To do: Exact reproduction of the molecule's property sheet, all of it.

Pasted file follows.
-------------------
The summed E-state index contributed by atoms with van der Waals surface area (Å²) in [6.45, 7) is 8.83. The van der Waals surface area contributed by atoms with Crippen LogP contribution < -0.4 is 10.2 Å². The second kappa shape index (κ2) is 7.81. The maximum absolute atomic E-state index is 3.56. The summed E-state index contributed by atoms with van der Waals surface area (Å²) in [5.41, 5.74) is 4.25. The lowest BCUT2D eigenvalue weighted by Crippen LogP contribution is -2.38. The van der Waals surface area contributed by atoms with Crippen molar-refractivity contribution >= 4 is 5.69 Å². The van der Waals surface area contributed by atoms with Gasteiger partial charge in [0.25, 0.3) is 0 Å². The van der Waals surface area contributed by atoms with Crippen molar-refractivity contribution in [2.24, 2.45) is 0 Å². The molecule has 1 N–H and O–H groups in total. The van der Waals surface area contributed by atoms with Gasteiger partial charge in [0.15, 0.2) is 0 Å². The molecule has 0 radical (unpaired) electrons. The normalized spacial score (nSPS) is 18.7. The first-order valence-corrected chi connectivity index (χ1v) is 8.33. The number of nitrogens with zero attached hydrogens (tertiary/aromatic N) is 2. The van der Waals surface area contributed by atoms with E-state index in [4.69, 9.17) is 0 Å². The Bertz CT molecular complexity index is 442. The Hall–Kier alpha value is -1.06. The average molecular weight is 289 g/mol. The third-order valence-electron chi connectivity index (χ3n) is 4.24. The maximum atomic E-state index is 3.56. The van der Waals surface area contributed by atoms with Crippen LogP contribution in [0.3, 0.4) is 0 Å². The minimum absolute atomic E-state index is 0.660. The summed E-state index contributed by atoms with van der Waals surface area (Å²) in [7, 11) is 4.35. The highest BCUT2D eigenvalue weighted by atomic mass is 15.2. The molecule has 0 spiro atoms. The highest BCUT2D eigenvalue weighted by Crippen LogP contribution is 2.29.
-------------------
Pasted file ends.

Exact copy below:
The summed E-state index contributed by atoms with van der Waals surface area (Å²) in [6.45, 7) is 8.83. The van der Waals surface area contributed by atoms with Crippen LogP contribution < -0.4 is 10.2 Å². The second kappa shape index (κ2) is 7.81. The maximum absolute atomic E-state index is 3.56. The summed E-state index contributed by atoms with van der Waals surface area (Å²) in [5.41, 5.74) is 4.25. The lowest BCUT2D eigenvalue weighted by Crippen LogP contribution is -2.38. The van der Waals surface area contributed by atoms with Crippen molar-refractivity contribution >= 4 is 5.69 Å². The van der Waals surface area contributed by atoms with Gasteiger partial charge in [0.25, 0.3) is 0 Å². The van der Waals surface area contributed by atoms with Crippen molar-refractivity contribution in [2.24, 2.45) is 0 Å². The molecule has 1 N–H and O–H groups in total. The van der Waals surface area contributed by atoms with Gasteiger partial charge in [0.15, 0.2) is 0 Å². The molecule has 0 radical (unpaired) electrons. The normalized spacial score (nSPS) is 18.7. The first-order valence-corrected chi connectivity index (χ1v) is 8.33. The number of nitrogens with zero attached hydrogens (tertiary/aromatic N) is 2. The van der Waals surface area contributed by atoms with E-state index in [4.69, 9.17) is 0 Å². The Bertz CT molecular complexity index is 442. The Hall–Kier alpha value is -1.06. The average molecular weight is 289 g/mol. The third-order valence-electron chi connectivity index (χ3n) is 4.24. The maximum atomic E-state index is 3.56. The van der Waals surface area contributed by atoms with Crippen LogP contribution in [0.3, 0.4) is 0 Å². The minimum absolute atomic E-state index is 0.660. The summed E-state index contributed by atoms with van der Waals surface area (Å²) in [7, 11) is 4.35. The highest BCUT2D eigenvalue weighted by atomic mass is 15.2. The molecule has 0 spiro atoms. The highest BCUT2D eigenvalue weighted by Crippen LogP contribution is 2.29.